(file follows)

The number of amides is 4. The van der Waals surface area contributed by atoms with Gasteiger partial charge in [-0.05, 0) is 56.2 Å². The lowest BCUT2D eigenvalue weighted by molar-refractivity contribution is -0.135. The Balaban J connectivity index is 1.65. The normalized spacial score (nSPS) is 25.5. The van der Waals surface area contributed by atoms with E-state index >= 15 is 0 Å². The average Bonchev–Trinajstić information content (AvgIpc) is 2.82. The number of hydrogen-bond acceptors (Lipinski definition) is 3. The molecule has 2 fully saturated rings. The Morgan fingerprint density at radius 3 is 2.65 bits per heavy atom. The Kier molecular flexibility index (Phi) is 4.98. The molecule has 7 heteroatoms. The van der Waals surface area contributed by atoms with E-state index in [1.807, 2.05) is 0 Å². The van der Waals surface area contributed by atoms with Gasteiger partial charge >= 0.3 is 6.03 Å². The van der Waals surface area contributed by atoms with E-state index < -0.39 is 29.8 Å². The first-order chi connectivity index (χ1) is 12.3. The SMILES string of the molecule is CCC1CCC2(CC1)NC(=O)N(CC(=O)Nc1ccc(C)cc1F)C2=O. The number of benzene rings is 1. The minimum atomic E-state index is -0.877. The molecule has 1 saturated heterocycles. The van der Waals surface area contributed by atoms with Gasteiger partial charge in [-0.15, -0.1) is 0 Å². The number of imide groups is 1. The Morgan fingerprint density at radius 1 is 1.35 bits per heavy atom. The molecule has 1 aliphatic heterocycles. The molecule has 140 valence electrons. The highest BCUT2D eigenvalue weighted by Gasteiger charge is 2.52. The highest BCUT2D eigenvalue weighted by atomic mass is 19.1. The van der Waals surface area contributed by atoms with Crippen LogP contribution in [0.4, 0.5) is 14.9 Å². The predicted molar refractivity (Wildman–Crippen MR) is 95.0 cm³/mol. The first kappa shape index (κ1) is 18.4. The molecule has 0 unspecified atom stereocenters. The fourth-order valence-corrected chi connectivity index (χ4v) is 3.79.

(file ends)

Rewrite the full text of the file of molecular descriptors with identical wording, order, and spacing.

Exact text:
The number of amides is 4. The van der Waals surface area contributed by atoms with Gasteiger partial charge in [-0.05, 0) is 56.2 Å². The lowest BCUT2D eigenvalue weighted by molar-refractivity contribution is -0.135. The Balaban J connectivity index is 1.65. The normalized spacial score (nSPS) is 25.5. The van der Waals surface area contributed by atoms with E-state index >= 15 is 0 Å². The average Bonchev–Trinajstić information content (AvgIpc) is 2.82. The number of hydrogen-bond acceptors (Lipinski definition) is 3. The molecule has 2 fully saturated rings. The Morgan fingerprint density at radius 3 is 2.65 bits per heavy atom. The Kier molecular flexibility index (Phi) is 4.98. The molecule has 7 heteroatoms. The van der Waals surface area contributed by atoms with E-state index in [1.807, 2.05) is 0 Å². The van der Waals surface area contributed by atoms with Gasteiger partial charge >= 0.3 is 6.03 Å². The van der Waals surface area contributed by atoms with E-state index < -0.39 is 29.8 Å². The first-order chi connectivity index (χ1) is 12.3. The SMILES string of the molecule is CCC1CCC2(CC1)NC(=O)N(CC(=O)Nc1ccc(C)cc1F)C2=O. The number of benzene rings is 1. The minimum atomic E-state index is -0.877. The molecule has 1 saturated heterocycles. The van der Waals surface area contributed by atoms with Gasteiger partial charge in [-0.15, -0.1) is 0 Å². The number of imide groups is 1. The Morgan fingerprint density at radius 1 is 1.35 bits per heavy atom. The molecule has 1 aliphatic heterocycles. The molecule has 140 valence electrons. The highest BCUT2D eigenvalue weighted by Gasteiger charge is 2.52. The highest BCUT2D eigenvalue weighted by atomic mass is 19.1. The van der Waals surface area contributed by atoms with Crippen LogP contribution in [0.4, 0.5) is 14.9 Å². The predicted molar refractivity (Wildman–Crippen MR) is 95.0 cm³/mol. The first kappa shape index (κ1) is 18.4. The molecule has 0 unspecified atom stereocenters. The fourth-order valence-corrected chi connectivity index (χ4v) is 3.79.